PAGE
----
This page is archived.

Data published after 5 April 2022 can be found on the renewed website.

Go to the new statistics page

Press release 28.2.2005

Gross domestic product grew by 3.7 per cent last year

According to Statistics Finland's preliminary data, the volume of Finland's gross domestic product grew by 3.7 per cent in 2004. Gross domestic product, or the combined value added of the goods and services produced, amounted to EUR 150 last year. In the first quarter of the year, output was 1.0 per cent greater than in the previous quarter, in the second quarter 0.8 and in the third quarter 1.1 per cent greater. During the last quarter of 2004, GDP increased by 0.6 per cent from the previous quarter.

Volume changes of GDP 1996-2004, %

Growth in demand hinged on households' consumption and private investments last year. Having contracted for the two previous years, fixed investments began to increase again. The volume of exports grew by 3.5 per cent and that of imports by just short of 5 per cent.

Private final consumption expenditure rose by over 3 per cent last year. Purchases of cars, which had continued brisk for two years, petered out in spring, but home appliances were bought in greater quantities that in the year before. Purchases of durable consumer goods went up by 4 per cent last year, whereas in the year before their purchases increased by as much as 19 per cent. Government consumption expenditure increased by 2 per cent.

Fixed investments increased by close on 5 per cent. Total investments in machinery, equipment and transport equipment grew by nearly 10 per cent. Compared with the previous year, investments in residential buildings increased by 8 per cent, but construction of other buildings fell by 5 per cent from twelve months back. Government investments contracted by one per cent.

The volume of exports of goods and services grew by 3.5 per cent and that of imports by 4.8 per cent. Import prices rose more than export prices so the terms of trade weakened by 1.7 per cent.

In the service industries, output increased by 3.5 per cent and in the processing industries by 4.4 per cent. Output went up by over 5 per cent in manufacturing and by good 2 per cent in construction. In primary production, output contracted by 2 per cent in both forestry and agriculture.

Operating surplus of non-financial corporations went up

The operating surplus of non-financial corporations went up by nearly 8 per cent last year. The growth accelerated clearly from the past few years and was the fastest since 2000. In business bookkeeping, profit roughly corresponds with operating surplus. Entrepreneurial income also grew faster than in recent years, by 14 per cent. Entrepreneurial income roughly corresponds with profit before payment of taxes and dividends. Non-financial corporations paid nearly 8 per cent more in direct taxes and 11 per cent more in dividends last year than in the year before. The value of non-financial corporations' fixed investments went up by 7 per cent last year. Despite the increased investments, the financial position of non-financial corporations remained good. Their net lending, depicting their financial position amounted to approximately EUR 7 billion and grew by 13 per cent from the previous year.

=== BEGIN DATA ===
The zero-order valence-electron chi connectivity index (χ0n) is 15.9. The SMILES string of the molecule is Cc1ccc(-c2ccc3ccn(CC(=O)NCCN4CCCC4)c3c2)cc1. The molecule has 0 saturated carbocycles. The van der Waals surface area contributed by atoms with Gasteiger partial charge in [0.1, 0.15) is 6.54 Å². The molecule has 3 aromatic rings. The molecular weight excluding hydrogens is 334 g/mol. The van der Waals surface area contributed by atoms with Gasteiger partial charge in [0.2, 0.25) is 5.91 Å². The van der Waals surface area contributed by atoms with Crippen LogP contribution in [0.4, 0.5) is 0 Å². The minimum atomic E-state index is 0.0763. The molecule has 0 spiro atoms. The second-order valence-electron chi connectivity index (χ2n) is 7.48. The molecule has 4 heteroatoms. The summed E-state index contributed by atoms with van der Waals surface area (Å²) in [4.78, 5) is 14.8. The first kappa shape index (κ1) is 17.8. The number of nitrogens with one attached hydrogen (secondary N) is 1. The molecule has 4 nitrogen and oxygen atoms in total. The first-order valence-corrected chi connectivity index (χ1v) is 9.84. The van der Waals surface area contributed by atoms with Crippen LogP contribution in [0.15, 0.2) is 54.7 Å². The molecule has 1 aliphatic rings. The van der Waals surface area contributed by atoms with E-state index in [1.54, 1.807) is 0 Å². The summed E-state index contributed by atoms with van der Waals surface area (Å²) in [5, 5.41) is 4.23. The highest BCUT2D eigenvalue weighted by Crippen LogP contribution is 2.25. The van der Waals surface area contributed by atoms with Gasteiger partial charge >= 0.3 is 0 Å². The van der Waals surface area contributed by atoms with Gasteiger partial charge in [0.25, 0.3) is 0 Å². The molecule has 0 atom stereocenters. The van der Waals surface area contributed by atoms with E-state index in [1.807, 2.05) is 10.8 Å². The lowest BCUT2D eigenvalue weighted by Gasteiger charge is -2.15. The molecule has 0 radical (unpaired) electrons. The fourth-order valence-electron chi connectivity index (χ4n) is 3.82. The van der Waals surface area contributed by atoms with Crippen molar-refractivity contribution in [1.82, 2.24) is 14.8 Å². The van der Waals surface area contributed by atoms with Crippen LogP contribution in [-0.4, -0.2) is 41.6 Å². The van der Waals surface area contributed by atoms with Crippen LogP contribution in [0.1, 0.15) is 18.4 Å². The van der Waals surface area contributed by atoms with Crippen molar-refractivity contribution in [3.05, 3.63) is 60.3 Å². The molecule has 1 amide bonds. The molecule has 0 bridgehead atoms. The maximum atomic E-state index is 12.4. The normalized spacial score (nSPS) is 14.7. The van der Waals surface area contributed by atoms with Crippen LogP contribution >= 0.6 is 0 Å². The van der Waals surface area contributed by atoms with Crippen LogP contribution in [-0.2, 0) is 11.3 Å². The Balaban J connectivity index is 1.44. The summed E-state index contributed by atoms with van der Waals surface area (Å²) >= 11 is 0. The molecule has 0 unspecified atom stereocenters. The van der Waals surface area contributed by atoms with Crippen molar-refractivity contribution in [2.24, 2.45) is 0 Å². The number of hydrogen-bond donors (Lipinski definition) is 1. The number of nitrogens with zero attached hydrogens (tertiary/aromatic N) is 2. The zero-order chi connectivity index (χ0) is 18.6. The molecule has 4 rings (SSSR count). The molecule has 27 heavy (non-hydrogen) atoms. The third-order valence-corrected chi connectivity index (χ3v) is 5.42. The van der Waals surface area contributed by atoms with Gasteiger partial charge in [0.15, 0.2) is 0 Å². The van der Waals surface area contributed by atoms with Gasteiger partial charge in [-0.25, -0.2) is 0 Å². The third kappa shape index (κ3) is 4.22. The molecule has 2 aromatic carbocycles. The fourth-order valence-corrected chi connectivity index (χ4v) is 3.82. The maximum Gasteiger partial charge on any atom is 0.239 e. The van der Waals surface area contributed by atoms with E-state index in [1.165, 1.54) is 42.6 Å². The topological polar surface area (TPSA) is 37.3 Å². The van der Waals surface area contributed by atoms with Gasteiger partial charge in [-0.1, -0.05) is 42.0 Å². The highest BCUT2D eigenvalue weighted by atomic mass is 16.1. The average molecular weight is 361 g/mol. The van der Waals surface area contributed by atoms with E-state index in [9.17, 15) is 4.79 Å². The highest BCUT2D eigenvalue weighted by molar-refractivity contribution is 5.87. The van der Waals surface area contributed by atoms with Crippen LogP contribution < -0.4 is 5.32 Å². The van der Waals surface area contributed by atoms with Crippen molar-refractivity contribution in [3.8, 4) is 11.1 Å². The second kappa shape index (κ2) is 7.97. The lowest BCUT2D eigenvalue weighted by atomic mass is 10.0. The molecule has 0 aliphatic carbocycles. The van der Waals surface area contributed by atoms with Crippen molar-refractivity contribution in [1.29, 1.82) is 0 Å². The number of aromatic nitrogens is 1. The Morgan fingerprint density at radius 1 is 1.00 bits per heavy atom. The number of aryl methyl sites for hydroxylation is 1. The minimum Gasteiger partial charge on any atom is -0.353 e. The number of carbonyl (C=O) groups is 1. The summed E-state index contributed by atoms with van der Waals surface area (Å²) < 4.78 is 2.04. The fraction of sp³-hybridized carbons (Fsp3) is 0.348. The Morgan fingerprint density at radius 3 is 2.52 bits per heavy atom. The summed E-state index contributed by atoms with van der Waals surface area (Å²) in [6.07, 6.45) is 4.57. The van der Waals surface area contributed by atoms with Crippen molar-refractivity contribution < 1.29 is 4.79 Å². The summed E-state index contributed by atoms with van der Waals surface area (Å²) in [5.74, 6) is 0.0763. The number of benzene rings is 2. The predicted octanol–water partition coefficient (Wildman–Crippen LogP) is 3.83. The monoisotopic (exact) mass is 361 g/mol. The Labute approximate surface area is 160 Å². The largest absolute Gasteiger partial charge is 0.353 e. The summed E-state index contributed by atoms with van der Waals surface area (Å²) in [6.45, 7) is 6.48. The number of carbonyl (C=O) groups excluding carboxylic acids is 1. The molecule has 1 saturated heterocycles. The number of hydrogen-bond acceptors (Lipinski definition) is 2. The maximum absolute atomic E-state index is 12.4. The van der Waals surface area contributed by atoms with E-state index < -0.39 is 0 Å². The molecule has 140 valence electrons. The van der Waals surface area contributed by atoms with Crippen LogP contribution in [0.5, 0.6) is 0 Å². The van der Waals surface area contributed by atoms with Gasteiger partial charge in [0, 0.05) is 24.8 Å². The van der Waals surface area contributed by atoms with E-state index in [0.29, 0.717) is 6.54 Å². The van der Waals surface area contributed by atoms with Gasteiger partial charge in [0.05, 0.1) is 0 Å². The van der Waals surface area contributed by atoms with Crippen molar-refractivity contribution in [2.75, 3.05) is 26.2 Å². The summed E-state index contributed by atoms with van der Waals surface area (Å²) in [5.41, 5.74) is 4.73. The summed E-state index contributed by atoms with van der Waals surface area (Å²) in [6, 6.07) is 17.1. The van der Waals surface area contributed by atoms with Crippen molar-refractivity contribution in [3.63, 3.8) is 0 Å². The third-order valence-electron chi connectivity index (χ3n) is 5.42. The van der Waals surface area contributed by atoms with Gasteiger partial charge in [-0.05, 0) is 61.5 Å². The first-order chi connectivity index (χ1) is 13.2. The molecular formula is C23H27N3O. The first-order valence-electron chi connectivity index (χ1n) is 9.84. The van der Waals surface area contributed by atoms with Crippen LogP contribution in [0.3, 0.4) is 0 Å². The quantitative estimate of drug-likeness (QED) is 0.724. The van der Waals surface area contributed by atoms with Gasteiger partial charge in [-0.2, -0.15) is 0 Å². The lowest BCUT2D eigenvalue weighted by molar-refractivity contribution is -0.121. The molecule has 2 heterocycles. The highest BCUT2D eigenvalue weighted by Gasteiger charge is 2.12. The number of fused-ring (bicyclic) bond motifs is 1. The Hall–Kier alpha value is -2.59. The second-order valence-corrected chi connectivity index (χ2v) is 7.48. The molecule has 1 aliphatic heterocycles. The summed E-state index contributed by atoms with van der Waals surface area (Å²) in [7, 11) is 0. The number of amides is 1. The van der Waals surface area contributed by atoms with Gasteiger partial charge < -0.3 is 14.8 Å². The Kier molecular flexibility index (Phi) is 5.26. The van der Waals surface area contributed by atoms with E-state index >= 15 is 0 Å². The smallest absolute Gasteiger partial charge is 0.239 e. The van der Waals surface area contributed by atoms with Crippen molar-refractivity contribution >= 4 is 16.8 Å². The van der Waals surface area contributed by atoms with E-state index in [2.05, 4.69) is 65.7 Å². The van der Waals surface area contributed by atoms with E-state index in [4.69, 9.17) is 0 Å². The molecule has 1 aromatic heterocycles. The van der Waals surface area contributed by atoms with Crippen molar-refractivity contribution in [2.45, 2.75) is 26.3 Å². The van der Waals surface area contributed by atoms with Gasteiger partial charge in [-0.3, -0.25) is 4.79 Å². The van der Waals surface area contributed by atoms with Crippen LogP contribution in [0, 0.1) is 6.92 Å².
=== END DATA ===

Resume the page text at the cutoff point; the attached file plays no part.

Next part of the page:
Households' real income grew by nearly five per cent

In 2004, the disposable income of households increased by 5.4 per cent in nominal terms and by 4.6 per cent in real terms. Gross income went up chiefly as a result of a 4.6 per cent growth in the wage sum. Dividend income of households increased by 26 per cent. Direct taxes went up by 1.8 per cent.

Final consumption expenditure of households grew by 4.1 per cent in nominal terms, i.e. slightly less than disposable income. The savings rate, that is, the proportion of savings relative to disposable income, was 1.9 per cent, having been 0.6 per cent twelve months earlier. Households' fixed investments grew by 9.5 per cent as housing investments continued strong.

General government surplus nearly EUR three billion

Central government continued to show a slight surplus of EUR 0.2 billion last year. State revenues from indirect taxes increased by just under 3 per cent, of which increase in value added tax revenues accounted for 4 per cent. Revenues from direct taxes grew by 4.3 per cent. Income transfers paid to local government grew by nearly 8 per cent.

The financial position of local government weakened and showed a deficit of around EUR 1 billion. The financial position showed a deficit for the fourth successive year. The growth in tax revenues received by municipalities amounted to barely 2 per cent.

The total EMU surplus of general government was 2.1 per cent of GDP in 2004. The EMU debt amounted to 45.1 per cent of GDP.

The proportion of public expenditure of GDP fell slightly and was 50.7 per cent in 2004, as against 50.9 per cent in the previous year. The tax rate, or the proportion of taxes and statutory social security contributions of GDP, declined last year to 44.1 per cent from 44.8 per cent in 2003.

Source: National Accounts, Preliminary data, Year 2004 and 4th quarter. Statistics Finland
General Government Deficit and Gross Debt according to the EMU criteria. Statistics Finland

Inquiries: National Accounts: Mr Tuomas Rothovius, +358 9 1734 3360, Mr Raimo Nurminen, +358 1734 3367;
General Government Deficit and Debt: Ms Paula Koistinen-Jokiniemi, +358 1734 3362,